BOTlet proclamation. At Nuremburg.
i( ;iftrr several hovirs of debate, the sol-
wL dlcrs' and workmen's council rejected
A ' ihc soviet republic idea by a vote of
138 to 70. At Ansbach the soviet re
public was proclaimed yesterday af
ternoon and work was at a standstill
on the occasion of the general holiday
! ordered for the day. The bank;, w n
j occupied by troops.
At Passau. close to the Austrian j
' frontier, a meeting called by the sol-
( dlers' and workmen's council declared
lor the Introduction of the soviet rc-
public and for an alliance bel ' 1 D
I Hungary and Russia
Regarding the situation in Munich
a dispatch from that city says
"It is announced by general head
quarters of the first Bavarian army
that a soviet republic was proclaimed
today. (April 7) in Bavaria. There
fore, the domain of the First army Is
l declared to be In an intensified state
I WiH Take Off
All Excess Fat
Do you know that there is a simple,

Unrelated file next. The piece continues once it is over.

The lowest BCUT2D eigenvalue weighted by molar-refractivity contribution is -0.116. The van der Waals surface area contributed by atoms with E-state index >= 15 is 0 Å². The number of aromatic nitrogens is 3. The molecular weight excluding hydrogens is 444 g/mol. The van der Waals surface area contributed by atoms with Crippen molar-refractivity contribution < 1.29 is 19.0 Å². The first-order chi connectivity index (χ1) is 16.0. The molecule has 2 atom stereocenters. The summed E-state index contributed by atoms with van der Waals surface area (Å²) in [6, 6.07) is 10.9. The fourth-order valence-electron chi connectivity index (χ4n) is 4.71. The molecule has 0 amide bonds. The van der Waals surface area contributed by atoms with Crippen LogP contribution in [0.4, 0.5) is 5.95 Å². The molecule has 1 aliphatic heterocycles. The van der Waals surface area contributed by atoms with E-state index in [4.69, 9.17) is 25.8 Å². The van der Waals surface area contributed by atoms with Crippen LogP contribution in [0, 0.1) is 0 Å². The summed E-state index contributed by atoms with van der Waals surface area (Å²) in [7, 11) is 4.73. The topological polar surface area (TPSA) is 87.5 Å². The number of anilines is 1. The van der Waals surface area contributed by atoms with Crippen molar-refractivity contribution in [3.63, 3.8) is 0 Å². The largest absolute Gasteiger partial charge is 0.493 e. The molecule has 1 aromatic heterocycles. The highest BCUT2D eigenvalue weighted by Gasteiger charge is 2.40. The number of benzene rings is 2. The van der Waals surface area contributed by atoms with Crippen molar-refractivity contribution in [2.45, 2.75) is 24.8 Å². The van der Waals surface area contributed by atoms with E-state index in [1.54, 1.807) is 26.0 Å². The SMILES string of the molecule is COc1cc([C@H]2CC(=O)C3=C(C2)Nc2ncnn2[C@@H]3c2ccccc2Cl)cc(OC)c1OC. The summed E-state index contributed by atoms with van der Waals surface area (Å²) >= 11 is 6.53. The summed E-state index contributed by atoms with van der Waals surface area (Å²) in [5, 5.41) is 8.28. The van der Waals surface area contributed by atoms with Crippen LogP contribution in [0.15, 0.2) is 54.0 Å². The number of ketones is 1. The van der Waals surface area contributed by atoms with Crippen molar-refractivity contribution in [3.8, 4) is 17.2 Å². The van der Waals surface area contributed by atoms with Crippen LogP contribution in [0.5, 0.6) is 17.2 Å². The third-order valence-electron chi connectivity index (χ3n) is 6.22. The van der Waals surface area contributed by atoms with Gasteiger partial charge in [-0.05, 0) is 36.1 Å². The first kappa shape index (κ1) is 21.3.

harmless effective remedy for over
latness that may be used safely and
i secretly by any man or woman who
I jis losing the sllmness of youth''
There is; and it is none other than
the tablet form of the now famous
Marmola Prescription, known as Mar
,mola Prescription Tablets. You can
eii expect a reduction" of from two
to four pounds a week without diet-
ing or exercising. Marmola Prc.-erip-Uon
Tablets are sold by all druggists
,at 75c for a large case, or if you pre
ter you can order direct from the
Marmola Co.. $64 Woodward avenue,
IH oo i
I Danzig Agreement
I Reached at Spa
Has Been Signed
I BERLIN. April 8. (By The
riated Pres The agreement I
reached at Bpe between the German